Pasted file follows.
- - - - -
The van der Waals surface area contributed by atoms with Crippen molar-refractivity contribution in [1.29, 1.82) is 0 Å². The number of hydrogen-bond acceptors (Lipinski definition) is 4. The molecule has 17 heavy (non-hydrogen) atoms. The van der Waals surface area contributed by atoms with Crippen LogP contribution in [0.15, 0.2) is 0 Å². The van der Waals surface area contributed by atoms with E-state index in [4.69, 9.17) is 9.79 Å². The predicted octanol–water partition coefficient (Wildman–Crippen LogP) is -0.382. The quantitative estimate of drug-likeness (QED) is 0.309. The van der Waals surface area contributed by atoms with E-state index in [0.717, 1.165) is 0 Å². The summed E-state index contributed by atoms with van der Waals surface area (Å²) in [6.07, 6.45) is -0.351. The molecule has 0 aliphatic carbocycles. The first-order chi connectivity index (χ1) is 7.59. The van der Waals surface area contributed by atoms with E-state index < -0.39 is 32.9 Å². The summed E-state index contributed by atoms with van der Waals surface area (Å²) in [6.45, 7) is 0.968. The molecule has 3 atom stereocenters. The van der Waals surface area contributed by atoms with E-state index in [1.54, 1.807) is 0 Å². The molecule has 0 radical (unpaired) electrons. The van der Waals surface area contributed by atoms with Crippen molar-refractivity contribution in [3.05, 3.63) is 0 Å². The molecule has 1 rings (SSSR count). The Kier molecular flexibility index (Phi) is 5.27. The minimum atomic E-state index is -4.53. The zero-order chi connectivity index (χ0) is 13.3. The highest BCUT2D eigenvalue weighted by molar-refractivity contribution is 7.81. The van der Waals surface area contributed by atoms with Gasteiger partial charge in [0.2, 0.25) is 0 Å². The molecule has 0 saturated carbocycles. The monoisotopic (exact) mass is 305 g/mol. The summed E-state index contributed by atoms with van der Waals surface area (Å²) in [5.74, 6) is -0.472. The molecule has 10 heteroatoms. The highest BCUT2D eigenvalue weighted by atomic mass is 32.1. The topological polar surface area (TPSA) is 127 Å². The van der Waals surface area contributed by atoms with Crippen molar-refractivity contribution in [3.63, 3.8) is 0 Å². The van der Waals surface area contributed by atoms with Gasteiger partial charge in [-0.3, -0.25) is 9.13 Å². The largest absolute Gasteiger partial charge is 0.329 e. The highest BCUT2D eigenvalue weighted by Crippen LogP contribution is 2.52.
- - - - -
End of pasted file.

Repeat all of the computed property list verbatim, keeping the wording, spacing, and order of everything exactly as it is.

The van der Waals surface area contributed by atoms with Crippen molar-refractivity contribution in [1.29, 1.82) is 0 Å². The number of hydrogen-bond acceptors (Lipinski definition) is 4. The molecule has 17 heavy (non-hydrogen) atoms. The van der Waals surface area contributed by atoms with Crippen LogP contribution in [0.15, 0.2) is 0 Å². The van der Waals surface area contributed by atoms with E-state index in [4.69, 9.17) is 9.79 Å². The predicted octanol–water partition coefficient (Wildman–Crippen LogP) is -0.382. The quantitative estimate of drug-likeness (QED) is 0.309. The van der Waals surface area contributed by atoms with E-state index in [0.717, 1.165) is 0 Å². The summed E-state index contributed by atoms with van der Waals surface area (Å²) in [6.07, 6.45) is -0.351. The molecule has 0 aliphatic carbocycles. The first-order chi connectivity index (χ1) is 7.59. The van der Waals surface area contributed by atoms with E-state index < -0.39 is 32.9 Å². The summed E-state index contributed by atoms with van der Waals surface area (Å²) in [6.45, 7) is 0.968. The molecule has 3 atom stereocenters. The van der Waals surface area contributed by atoms with E-state index in [1.54, 1.807) is 0 Å². The molecule has 0 radical (unpaired) electrons. The van der Waals surface area contributed by atoms with Crippen molar-refractivity contribution in [3.05, 3.63) is 0 Å². The molecule has 1 rings (SSSR count). The Kier molecular flexibility index (Phi) is 5.27. The minimum atomic E-state index is -4.53. The zero-order chi connectivity index (χ0) is 13.3. The highest BCUT2D eigenvalue weighted by molar-refractivity contribution is 7.81. The van der Waals surface area contributed by atoms with Gasteiger partial charge in [0.2, 0.25) is 0 Å². The molecule has 0 saturated carbocycles. The monoisotopic (exact) mass is 305 g/mol. The summed E-state index contributed by atoms with van der Waals surface area (Å²) in [5.74, 6) is -0.472. The molecule has 10 heteroatoms. The highest BCUT2D eigenvalue weighted by atomic mass is 32.1. The topological polar surface area (TPSA) is 127 Å². The van der Waals surface area contributed by atoms with Crippen molar-refractivity contribution in [3.63, 3.8) is 0 Å². The van der Waals surface area contributed by atoms with Gasteiger partial charge in [-0.3, -0.25) is 9.13 Å². The largest absolute Gasteiger partial charge is 0.329 e. The highest BCUT2D eigenvalue weighted by Crippen LogP contribution is 2.52.